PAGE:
In conclusion, if you are seeking expert instruction on how to properly use the Kettlebell, you should get this DVD.

Rating: 5 Stars. Joseph J. Truncale (Author: Monadnock Defensive Tactics (MDTS) System).
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on June 10, 2010
I'm writing this review mainly to address the number of people that complain there aren't enough drills or routines on the DVD.

What you must understand is that the BOOK goes into extreme detail for each drill & sets the reader up on the Program Minimum routine and Rite of Passage routine.

Eveything you need to know is in the book. The DVD is only a companion to the book to show you how the drills are done.

I enjoy this DVD as it really helps to visualize some of the finer techniques Pavel discusses in the book. It shows you exactly how you should be performing the mechanics of the swing, the getup, the clean, clean & press and finally the snatch.

Buy them both in order to get the full benefit of kettlebell lifting.
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on August 6, 2009
I've been following the "program minimum" from the book for a little under two months now, and its changed the way I work out. I'm in far better condition than I was two months ago, and I work out in about 1/4 of the time I used too. Very descriptive, it tells you exactly what to do, and how to do it, and there's plenty of dry humor thrown in as well. This would be a good buy at twice the price!
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on March 31, 2011
Attempting your fifth get up with a 35 pound cannon ball over your head will definately keep you focused. Kettlebells are the most efficient and most enjoyable form of exercise I've ever found. You'll build plenty of muscle, gain functional strength, lose weight and get all the cardio you can handle in as little as a half hour three or four days a week.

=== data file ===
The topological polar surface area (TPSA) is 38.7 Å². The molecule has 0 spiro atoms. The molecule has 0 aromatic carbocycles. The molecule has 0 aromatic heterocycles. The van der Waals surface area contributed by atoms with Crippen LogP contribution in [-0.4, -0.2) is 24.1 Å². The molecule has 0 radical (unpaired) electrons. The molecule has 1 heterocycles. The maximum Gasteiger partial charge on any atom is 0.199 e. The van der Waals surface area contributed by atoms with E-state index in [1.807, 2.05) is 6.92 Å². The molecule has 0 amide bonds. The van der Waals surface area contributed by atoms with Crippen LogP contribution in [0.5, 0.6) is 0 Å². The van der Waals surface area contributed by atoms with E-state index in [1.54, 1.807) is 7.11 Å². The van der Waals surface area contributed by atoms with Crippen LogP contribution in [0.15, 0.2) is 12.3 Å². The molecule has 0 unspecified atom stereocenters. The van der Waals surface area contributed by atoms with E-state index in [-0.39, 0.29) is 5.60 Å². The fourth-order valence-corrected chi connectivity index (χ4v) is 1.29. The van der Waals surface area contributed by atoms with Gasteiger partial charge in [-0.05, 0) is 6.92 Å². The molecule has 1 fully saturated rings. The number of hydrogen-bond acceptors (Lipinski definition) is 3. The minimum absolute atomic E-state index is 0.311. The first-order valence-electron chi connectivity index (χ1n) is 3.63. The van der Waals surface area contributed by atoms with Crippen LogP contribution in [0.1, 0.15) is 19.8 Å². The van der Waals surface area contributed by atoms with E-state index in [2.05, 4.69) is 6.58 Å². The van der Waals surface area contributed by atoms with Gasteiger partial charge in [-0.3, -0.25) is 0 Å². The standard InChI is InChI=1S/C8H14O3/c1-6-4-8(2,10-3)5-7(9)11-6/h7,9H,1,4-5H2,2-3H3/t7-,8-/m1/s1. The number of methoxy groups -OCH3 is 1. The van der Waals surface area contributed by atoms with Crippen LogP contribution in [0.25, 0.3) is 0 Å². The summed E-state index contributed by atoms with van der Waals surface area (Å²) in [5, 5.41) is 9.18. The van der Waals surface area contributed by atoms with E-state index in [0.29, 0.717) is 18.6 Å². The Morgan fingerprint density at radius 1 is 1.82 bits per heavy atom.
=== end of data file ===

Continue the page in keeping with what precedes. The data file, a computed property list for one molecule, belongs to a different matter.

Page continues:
You really want to watch the video several times and do the drills right along with him to make sure your technique is correct. Unless you have access to an RKC trainer, get the video. He demonstrates all the basic moves and all the safety precautions. KBs are safe only if you know how to use them correctly. The book goes into more detail and gives you the workouts. I would recommend a few weeks of just following the video as your workout and then start in on the protocals in the book. That will give you a good base of skill and strength to begin.

Some reviewers don't like that he doesn't go over other KB exercises. Pavel explains that they're just a distraction from the primary exercises. In the RKC protocal, you have two free days where you can do all the windmills and helicopters or whatever you want. But they're just for fun and not a replacement for the presses and pulls.

This is THE book to read and master before going on to more exotic forms of KB workouts.